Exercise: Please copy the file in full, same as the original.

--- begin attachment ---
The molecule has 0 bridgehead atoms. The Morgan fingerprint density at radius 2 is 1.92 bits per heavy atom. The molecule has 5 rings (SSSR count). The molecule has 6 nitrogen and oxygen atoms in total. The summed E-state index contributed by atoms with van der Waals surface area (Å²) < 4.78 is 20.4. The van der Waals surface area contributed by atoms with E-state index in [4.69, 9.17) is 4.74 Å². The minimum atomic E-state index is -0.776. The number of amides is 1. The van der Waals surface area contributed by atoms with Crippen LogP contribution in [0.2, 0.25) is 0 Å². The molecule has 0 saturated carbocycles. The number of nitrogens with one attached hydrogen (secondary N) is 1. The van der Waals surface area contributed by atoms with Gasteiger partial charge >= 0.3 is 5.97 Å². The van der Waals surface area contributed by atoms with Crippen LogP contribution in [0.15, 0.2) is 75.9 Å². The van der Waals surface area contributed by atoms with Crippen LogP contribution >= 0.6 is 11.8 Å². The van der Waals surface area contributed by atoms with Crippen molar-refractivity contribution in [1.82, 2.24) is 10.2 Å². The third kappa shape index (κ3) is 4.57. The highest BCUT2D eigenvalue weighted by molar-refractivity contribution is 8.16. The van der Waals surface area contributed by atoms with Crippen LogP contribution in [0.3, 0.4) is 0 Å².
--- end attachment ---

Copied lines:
The molecule has 0 bridgehead atoms. The Morgan fingerprint density at radius 2 is 1.92 bits per heavy atom. The molecule has 5 rings (SSSR count). The molecule has 6 nitrogen and oxygen atoms in total. The summed E-state index contributed by atoms with van der Waals surface area (Å²) < 4.78 is 20.4. The van der Waals surface area contributed by atoms with E-state index in [4.69, 9.17) is 4.74 Å². The minimum atomic E-state index is -0.776. The number of amides is 1. The van der Waals surface area contributed by atoms with Crippen LogP contribution in [0.2, 0.25) is 0 Å². The molecule has 0 saturated carbocycles. The number of nitrogens with one attached hydrogen (secondary N) is 1. The van der Waals surface area contributed by atoms with Gasteiger partial charge >= 0.3 is 5.97 Å². The van der Waals surface area contributed by atoms with Crippen LogP contribution in [0.15, 0.2) is 75.9 Å². The van der Waals surface area contributed by atoms with Crippen LogP contribution >= 0.6 is 11.8 Å². The van der Waals surface area contributed by atoms with Crippen molar-refractivity contribution in [1.82, 2.24) is 10.2 Å². The third kappa shape index (κ3) is 4.57. The highest BCUT2D eigenvalue weighted by molar-refractivity contribution is 8.16. The van der Waals surface area contributed by atoms with Crippen LogP contribution in [0.3, 0.4) is 0 Å².